Reconstructionist Judaism & Halakhah

Reconstructionists see halakhah as no longer viable, but still a resource to be taken seriously.

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The individual's choices, however, can and should not be made alone. Our ethical values and ritual propensities are shaped by the culture and community in which we live. Living a Jewish life, according to the Reconstructionist understanding, means belonging to the Jewish people as a whole and to a particular community of Jews, through which our views of life are shaped.

Thus, while Reconstructionist communities are neither authoritarian nor coercive, they aspire to influence the individual's ethical and ritual choices--through study of Jewish sources, through the sharing of values and experiences, and through the impact of the climate of communal opinion on the individual. Some groups even hold community kallot (study weekends) in which recommendations about ethical or ritual practice are developed for members.

Many members of Reconstructionist communities, for example, have not considered observance of Shabbat as a possibility before they joined; when they become acquainted with Jews for whom Shabbat is a key practice, they often decide to explore Shabbat observance for themselves. No one forces them. They are not judged negatively for what they do or don't observe. Nevertheless, their perceptions, and hence their choices, are affected by their participation in the community.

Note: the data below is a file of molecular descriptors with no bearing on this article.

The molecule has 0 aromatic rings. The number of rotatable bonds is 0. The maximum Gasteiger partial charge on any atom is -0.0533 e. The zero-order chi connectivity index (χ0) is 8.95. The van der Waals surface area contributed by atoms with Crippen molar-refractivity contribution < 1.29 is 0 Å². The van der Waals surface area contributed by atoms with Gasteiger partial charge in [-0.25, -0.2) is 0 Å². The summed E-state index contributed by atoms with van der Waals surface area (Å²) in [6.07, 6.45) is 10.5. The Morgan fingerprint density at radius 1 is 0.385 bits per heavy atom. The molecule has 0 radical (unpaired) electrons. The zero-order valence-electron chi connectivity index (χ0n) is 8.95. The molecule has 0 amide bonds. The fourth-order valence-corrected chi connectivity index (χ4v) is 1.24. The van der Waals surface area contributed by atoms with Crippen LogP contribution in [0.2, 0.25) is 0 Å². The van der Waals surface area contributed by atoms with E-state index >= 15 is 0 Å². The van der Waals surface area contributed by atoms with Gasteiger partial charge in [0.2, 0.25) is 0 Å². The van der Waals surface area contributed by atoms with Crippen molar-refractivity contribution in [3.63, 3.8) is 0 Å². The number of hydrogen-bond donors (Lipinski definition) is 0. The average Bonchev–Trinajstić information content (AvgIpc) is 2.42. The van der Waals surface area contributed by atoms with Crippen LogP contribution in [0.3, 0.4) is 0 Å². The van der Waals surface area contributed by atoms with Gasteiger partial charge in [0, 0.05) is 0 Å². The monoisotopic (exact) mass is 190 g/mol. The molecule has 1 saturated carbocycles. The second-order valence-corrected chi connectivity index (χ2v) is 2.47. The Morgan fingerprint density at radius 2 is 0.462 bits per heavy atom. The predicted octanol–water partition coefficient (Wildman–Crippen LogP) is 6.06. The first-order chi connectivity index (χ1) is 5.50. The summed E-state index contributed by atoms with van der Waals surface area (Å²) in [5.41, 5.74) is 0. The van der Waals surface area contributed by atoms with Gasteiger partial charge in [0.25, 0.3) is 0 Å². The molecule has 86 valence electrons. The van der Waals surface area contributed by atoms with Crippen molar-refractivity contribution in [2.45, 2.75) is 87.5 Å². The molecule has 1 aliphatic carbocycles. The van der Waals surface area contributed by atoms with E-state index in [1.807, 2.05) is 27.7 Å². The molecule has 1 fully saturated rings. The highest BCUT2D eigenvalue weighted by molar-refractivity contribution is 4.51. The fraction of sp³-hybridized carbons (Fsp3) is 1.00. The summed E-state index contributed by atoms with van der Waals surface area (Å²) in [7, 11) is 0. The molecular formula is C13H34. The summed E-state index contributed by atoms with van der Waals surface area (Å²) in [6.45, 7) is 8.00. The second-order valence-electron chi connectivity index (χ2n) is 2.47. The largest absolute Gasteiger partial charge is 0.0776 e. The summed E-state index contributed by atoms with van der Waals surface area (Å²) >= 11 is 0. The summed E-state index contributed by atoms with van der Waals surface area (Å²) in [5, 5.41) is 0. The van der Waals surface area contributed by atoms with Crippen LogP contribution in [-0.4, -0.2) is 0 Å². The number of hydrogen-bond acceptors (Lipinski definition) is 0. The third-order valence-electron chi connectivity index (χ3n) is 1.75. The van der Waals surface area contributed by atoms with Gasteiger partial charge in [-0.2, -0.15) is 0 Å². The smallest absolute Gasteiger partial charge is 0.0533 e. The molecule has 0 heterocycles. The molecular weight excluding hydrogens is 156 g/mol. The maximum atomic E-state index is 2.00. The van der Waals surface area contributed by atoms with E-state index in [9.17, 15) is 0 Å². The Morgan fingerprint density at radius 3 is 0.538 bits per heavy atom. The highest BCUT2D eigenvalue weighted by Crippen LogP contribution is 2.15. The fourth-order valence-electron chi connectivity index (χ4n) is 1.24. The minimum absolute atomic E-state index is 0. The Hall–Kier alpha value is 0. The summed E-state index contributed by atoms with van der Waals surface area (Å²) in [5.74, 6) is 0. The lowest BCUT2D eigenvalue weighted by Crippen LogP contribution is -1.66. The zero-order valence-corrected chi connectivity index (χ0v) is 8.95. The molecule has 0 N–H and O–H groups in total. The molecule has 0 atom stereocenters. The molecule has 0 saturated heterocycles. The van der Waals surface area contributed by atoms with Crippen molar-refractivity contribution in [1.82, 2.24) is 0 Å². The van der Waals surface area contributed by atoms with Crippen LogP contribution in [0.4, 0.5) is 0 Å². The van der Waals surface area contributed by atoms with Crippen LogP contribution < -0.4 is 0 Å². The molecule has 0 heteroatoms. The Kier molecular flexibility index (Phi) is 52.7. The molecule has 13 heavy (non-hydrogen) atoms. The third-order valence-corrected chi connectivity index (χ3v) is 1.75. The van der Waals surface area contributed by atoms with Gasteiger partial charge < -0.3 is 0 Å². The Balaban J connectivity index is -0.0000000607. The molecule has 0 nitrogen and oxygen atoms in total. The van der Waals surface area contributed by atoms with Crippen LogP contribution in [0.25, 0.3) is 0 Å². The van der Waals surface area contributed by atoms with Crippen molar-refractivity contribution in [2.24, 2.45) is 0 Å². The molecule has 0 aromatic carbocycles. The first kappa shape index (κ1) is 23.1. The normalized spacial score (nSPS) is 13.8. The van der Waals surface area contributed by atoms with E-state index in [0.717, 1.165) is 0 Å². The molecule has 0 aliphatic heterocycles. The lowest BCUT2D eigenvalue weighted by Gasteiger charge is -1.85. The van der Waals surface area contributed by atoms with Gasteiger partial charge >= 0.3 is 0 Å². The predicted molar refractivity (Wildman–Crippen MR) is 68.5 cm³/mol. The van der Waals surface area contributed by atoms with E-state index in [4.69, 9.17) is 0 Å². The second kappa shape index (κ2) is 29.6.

Reconstructionism as an Approach

The Reconstructionist movement strongly advocates that Reconstructionist groups consider collectively questions of ethical and ritual behavior, but Reconstructionism ultimately is an approach to Judaism. We learn and appreciate what the tradition has to say, we come to a spectrum of options that reflects that understanding, and the organizations of the movement may even issue a set of guidelines. But ultimately we believe that in all cases, be they questions of ritual or principle, individuals must decide for themselves about the proper Jewish way to proceed in a given situation.

While we may share certain values and life situations, no two sets of circumstances are identical. We hope that the Reconstructionist process works to help people find the right answers for themselves, but we can only assist in helping individuals to ask the right questions so that their choices are made in an informed way within a Jewish context.

To be true to ourselves we must understand the differences in perception between us and those who have gone before, while retaining a reverence for the traditions they fashioned. If we can juxtapose those things, we ensure that the past will have [in the phrase of Reconstructionism's founder, Mordecai Kaplan,] a vote, but not a veto.

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Rabbi Rebecca T. Alpert

Rabbi Rebecca T. Alpert is Co-Director of the Women's Studies Program and Assistant Professor of Religion and Women's Studies at Temple University.

Rabbi Jacob J. Staub

Rabbi Jacob J. Staub is Vice President for Academic Affairs and Professor of Medieval Jewish Civilization at the Reconstructionist Rabbinical College.